Llano del Jícaro was abandoned sometime after 1000 BCE and Laguna de los Cerros itself shows a significant decline at that time. The cause of this decline is not known – perhaps a shift in the course of the San Juan river[11] – but it does roughly coincide with the decline and abandonment of San Lorenzo, which is often attributed to environmental difficulties.

Laguna de los Cerros was briefly investigated by Alfonso Medellin Zenil in 1960 and by Dr. Ann Cyphers in the late 1990s and early 2000s.

The site[edit]

Unlike the other three major Olmec sites, no colossal heads have been found at Laguna de los Cerros, although roughly 2 dozen other Formative period monuments have been found.

Important samples of ceramic, basalt stone and other materials were found in various excavations of the site during the 1997 and 1998. The ceramic material classification was made on the macroscopic characteristics of the paste and surface. The comparative study of ceramics prior to the late classical period with pre-established sequences is ongoing.[2]

The ceramic found correspond to various shapes, the main types are as follows :[2]

  • ACHIOTE ORANGE. A medium texture mainly intense orange paste
  • ANONA LIGHT GRAY, typical light gray color.
  • CACHIMBA BLACK, the paste color fluctuates from medium to dark gray, and black, occasionally with the presence of brown hues.
  • CAMPAMENTO FINE ORANGE, designates a group with fine orange pastes.
  • CEIBA COARSE CREAM,[12] is a cream color that may show light orange shades.
  • MANGAL YELLOW, distinctive paste yellow color
  • NANCHE COARSE ORANGE, the color fluctuates from orange to a reddish yellow.
  • YUAL FINE CREAM, at macroscopic level it seems to be identical to Yual Fine Cream,[13] similar to Campamento Fine Orange and Zapote Fine Orange to Grey.
  • ZAPOTE FINE GRAY, name used from Coe and Diehl’s classification (1980:I:218), the paste is similar to Zapote Fine Orange to Gray.

Human burials were also found during excavations, some had ceramic and other offerings.[2]

Also found many articles of different types and shapes, included are some 2,635 articles ranging from vessels, polishers, dishes, tablets, strikers, mortars, metates, basalt flakes, spheres, rings, sharpeners, etc.[2]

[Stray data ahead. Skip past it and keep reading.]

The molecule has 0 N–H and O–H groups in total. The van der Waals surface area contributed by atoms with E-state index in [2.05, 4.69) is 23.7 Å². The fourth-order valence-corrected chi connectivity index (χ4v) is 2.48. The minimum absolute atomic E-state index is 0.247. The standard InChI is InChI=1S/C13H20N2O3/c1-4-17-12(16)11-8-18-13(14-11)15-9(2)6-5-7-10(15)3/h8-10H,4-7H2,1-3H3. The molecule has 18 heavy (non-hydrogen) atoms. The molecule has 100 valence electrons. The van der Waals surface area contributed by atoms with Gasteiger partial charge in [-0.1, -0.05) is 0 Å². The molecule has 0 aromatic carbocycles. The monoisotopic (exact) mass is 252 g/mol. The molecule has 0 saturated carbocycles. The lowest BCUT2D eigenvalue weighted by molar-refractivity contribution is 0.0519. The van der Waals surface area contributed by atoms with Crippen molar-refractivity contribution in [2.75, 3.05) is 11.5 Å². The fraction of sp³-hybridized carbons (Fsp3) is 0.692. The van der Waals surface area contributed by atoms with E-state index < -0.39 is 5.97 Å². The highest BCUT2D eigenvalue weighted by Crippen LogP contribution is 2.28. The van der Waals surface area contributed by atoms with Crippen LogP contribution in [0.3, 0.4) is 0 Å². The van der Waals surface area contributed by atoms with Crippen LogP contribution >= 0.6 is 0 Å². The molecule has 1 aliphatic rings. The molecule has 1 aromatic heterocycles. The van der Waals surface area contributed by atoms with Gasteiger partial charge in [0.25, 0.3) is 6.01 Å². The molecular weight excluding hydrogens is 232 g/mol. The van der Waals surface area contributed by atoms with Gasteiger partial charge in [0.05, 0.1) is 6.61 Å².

The accuracy of the cultural development is based on the ceramic sequences used to generate it. The chronology, together with the prevailing poor state of preservation of the ceramics involved, affect the way in which such development may be understood. Fortunately, chronologies in neighboring areas have been refined (for instance Pool 1990, 1995; Stark 1989, 1995, 2001; Daneels 2002), and they represent a major comparative support for the present study.[2]

References[edit]

  1. ^ Pool, or Diehl. Cyphers, however, finds that "recent investigations do not support the notion that [Laguna de los Cerros] was a large Olmec center".
  2. ^ a b c d e f g Cyphers, Ann (March 2004). "Laguna de los Cerros, A Terminal Classic Period Capital in the Southern Mexican Gulf Coast". FAMSI. Retrieved Sep 2010. 
  3. ^ Diehl, p. 46-47.
  4. ^ "Enciclopedia de los Municipios de México, Acayucan Veracruz" [Encyclopedia of the municipalities of Mexico, Acayucan, Veracruz] (in Spanish). Retrieved Sep 2010. 
  5. ^ "Historia" [History]. Enciclopedia de los Municipios de México Veracruz de Ignacio de la Llave (in Spanish). Mexico: Instituto Nacional para el Federalismo y el Desarrollo Municipal. 2005. Retrieved August 3, 2010. 
  6. ^ Malmstrom, Vincent "Cycles of the Sun, Mysteries of the Moon: The Calendar in Mesoamerican Civilization" 1997 University of Texas Press, p22 http://www.dartmouth.edu/~izapa/